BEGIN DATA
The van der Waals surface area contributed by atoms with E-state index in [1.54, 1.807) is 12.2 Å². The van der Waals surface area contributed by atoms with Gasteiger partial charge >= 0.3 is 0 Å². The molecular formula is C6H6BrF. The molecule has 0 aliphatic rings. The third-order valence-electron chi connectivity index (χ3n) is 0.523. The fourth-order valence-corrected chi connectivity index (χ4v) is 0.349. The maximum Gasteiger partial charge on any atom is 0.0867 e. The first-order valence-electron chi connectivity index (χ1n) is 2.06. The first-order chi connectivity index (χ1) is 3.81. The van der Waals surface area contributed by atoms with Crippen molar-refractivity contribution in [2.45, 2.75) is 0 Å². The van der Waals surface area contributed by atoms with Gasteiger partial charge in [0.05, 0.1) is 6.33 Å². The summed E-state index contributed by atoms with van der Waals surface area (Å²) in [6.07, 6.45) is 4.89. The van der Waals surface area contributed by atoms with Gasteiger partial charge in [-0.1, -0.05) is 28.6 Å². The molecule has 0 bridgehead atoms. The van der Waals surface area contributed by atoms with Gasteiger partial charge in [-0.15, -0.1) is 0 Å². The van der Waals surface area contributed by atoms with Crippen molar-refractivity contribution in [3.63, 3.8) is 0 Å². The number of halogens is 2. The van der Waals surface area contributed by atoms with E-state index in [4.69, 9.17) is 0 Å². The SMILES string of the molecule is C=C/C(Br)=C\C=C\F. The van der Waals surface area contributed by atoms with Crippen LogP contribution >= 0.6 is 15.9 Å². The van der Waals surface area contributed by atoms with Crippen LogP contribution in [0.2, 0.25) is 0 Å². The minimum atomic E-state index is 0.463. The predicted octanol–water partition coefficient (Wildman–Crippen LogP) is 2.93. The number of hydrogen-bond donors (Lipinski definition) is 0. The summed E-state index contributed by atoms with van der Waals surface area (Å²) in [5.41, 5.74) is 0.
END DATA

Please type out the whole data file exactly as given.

The van der Waals surface area contributed by atoms with E-state index in [1.54, 1.807) is 12.2 Å². The van der Waals surface area contributed by atoms with Gasteiger partial charge >= 0.3 is 0 Å². The molecular formula is C6H6BrF. The molecule has 0 aliphatic rings. The third-order valence-electron chi connectivity index (χ3n) is 0.523. The fourth-order valence-corrected chi connectivity index (χ4v) is 0.349. The maximum Gasteiger partial charge on any atom is 0.0867 e. The first-order valence-electron chi connectivity index (χ1n) is 2.06. The first-order chi connectivity index (χ1) is 3.81. The van der Waals surface area contributed by atoms with Crippen molar-refractivity contribution in [2.45, 2.75) is 0 Å². The van der Waals surface area contributed by atoms with Gasteiger partial charge in [0.05, 0.1) is 6.33 Å². The summed E-state index contributed by atoms with van der Waals surface area (Å²) in [6.07, 6.45) is 4.89. The van der Waals surface area contributed by atoms with Gasteiger partial charge in [-0.1, -0.05) is 28.6 Å². The molecule has 0 bridgehead atoms. The van der Waals surface area contributed by atoms with Gasteiger partial charge in [-0.15, -0.1) is 0 Å². The van der Waals surface area contributed by atoms with Crippen molar-refractivity contribution in [3.63, 3.8) is 0 Å². The number of halogens is 2. The van der Waals surface area contributed by atoms with E-state index in [4.69, 9.17) is 0 Å². The SMILES string of the molecule is C=C/C(Br)=C\C=C\F. The van der Waals surface area contributed by atoms with Crippen LogP contribution >= 0.6 is 15.9 Å². The van der Waals surface area contributed by atoms with Crippen LogP contribution in [0.2, 0.25) is 0 Å². The minimum atomic E-state index is 0.463. The predicted octanol–water partition coefficient (Wildman–Crippen LogP) is 2.93. The number of hydrogen-bond donors (Lipinski definition) is 0. The summed E-state index contributed by atoms with van der Waals surface area (Å²) in [5.41, 5.74) is 0.